Included this week: This week's Global Math webinar details and some quality blogging action. This week's newsletter edited by Ashli Black.
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This Week at Global Math

Join presenters Mike Flynn and Zak Champagne for the next GMD on What Does It Really Mean to Look For and Make Use of Structure?

The deets: We will work to clarify what MP7 looks like in K-5 classrooms by exploring generalizations about operating with odd and even numbers, examining both addends unknown problems, developing mathematical arguments, and creating representations to prove our claims. We will also analyze student thinking around these ideas with the use of classroom video.

Register to attend here here.
Last week (Tuesday, January 20th, 9 PM EDT) Zack Miller and Kyle Moyer presented on Project-Based Learning for Mathematical Practices.

View the recording here.

Great Blogging Action

The Journey is the Destination

“Explain your thinking.”
“Justify your reasoning.”
Is it always, sometimes, or never true?
What do you notice? What do you wonder?
Do you agree, disagree, or are you unsure? Why?

Am I describing an ELA or Social Studies class? No.

It’s math class.  

More and more math teachers are asking students to delve deeper into their thinking about mathematics and using writing prompts like these to understand how the students are processing and solving math problems. Kristin Gray’s class does this daily. In her class the banner of her blog is more than decoration, its like a mantra…


Writing is one of the things Kristin’s class is very familiar with. If you read her blog, you’ll get not only Kristin’s view of her class, but through the journal entries of her students you get a clear view of their mathematical thinking. If you’re interested in integrating writing into your math class or just want ideas on how to make the writing your students already do better. Visit Kristin's blog, you’ll be glad you did!

written by Andrew Gael @bkdidact

Feast Your Eyes

Can you count to eleven?
Silly question, right?

Here’s a more challenging question: Can you list eleven different features of Desmos?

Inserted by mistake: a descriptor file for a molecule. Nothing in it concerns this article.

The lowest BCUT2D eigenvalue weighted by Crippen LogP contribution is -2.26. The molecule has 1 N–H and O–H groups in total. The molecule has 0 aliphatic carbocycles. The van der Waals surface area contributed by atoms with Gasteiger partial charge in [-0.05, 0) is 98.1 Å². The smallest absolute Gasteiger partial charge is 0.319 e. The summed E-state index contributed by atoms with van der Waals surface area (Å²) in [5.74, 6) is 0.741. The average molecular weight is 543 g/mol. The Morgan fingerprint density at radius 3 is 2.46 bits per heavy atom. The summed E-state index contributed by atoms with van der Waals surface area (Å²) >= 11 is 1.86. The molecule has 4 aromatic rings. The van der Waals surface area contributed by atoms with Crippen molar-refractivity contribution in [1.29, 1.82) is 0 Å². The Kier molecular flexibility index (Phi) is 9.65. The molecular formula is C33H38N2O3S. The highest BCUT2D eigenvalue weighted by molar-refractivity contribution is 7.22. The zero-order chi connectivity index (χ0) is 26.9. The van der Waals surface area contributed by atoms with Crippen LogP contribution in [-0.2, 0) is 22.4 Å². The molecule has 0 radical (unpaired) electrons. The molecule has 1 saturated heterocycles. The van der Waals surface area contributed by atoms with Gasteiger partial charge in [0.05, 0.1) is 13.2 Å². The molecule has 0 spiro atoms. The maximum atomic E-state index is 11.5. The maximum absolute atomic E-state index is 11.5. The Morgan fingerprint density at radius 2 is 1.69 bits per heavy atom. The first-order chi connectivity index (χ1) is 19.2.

If you’re Michael Fenton, you can.
If not, let me introduce you to Michael Fenton. He has gifted us all with 11 Challenges that he describes as leading “you through the basics and beyond” of the most wonderful graphing calculator, Desmos. Don’t feel like you need to consume them all right this second. Michael has set up his resourceful website to include the Desmos challenges as a highlighted feature.

Enjoy the feast.

Written by Andrew Stadel @mr_stadel

An Online Resource for all Teachers

I’m going to pull away from math content this week to share a website relevant to the lives of everyone who works with students. Last month NPR posted an article citing “7 out of 10 teachers have a student currently in their classroom who is grieving...” Grandparents, parents, siblings, friends--the worst can and does happen and teaching programs don’t often cover how to support students when it does.


A new website from the Coalition to Support Grieving Students offers a wide range of resources for teachers in the form of modules with readings and videos on topics such as Conversation & Support, which covers practical advice for talking with a grieving studentpeer supportproviding support over time, and what not to say. There is even one on the role of social media in grieving, which is definitely worth watching.

I hope the Coalition website makes it into your bookmarks as a resource to be there when you, your students, or your colleagues need it.

Written by Ashli Black @mythagon

Recommended Clicking:

Did you know there is a place you can go to make GIFs out of Desmos animations? Many thanks to @lustomatical for this lovely.

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